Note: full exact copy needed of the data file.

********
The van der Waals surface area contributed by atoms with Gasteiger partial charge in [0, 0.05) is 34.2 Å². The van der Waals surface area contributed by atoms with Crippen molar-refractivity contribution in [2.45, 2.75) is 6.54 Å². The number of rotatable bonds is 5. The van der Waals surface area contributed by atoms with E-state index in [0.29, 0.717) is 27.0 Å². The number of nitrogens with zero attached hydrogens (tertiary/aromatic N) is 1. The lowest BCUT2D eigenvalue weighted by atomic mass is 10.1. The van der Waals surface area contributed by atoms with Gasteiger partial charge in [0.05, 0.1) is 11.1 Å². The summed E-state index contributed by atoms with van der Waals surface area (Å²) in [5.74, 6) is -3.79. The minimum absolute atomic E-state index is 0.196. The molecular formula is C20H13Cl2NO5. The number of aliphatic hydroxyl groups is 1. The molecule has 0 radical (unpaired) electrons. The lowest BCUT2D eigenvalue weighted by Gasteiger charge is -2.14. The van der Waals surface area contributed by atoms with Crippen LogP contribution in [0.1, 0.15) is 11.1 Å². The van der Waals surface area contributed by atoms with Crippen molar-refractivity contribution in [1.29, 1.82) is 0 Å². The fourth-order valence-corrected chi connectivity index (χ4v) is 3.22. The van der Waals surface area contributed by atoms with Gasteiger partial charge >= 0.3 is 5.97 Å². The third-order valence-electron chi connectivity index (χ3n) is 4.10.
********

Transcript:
The van der Waals surface area contributed by atoms with Gasteiger partial charge in [0, 0.05) is 34.2 Å². The van der Waals surface area contributed by atoms with Crippen molar-refractivity contribution in [2.45, 2.75) is 6.54 Å². The number of rotatable bonds is 5. The van der Waals surface area contributed by atoms with E-state index in [0.29, 0.717) is 27.0 Å². The number of nitrogens with zero attached hydrogens (tertiary/aromatic N) is 1. The lowest BCUT2D eigenvalue weighted by atomic mass is 10.1. The van der Waals surface area contributed by atoms with Gasteiger partial charge in [0.05, 0.1) is 11.1 Å². The summed E-state index contributed by atoms with van der Waals surface area (Å²) in [5.74, 6) is -3.79. The minimum absolute atomic E-state index is 0.196. The molecular formula is C20H13Cl2NO5. The number of aliphatic hydroxyl groups is 1. The molecule has 0 radical (unpaired) electrons. The lowest BCUT2D eigenvalue weighted by Gasteiger charge is -2.14. The van der Waals surface area contributed by atoms with Crippen LogP contribution in [0.1, 0.15) is 11.1 Å². The van der Waals surface area contributed by atoms with Crippen molar-refractivity contribution in [1.29, 1.82) is 0 Å². The fourth-order valence-corrected chi connectivity index (χ4v) is 3.22. The van der Waals surface area contributed by atoms with Gasteiger partial charge >= 0.3 is 5.97 Å². The third-order valence-electron chi connectivity index (χ3n) is 4.10.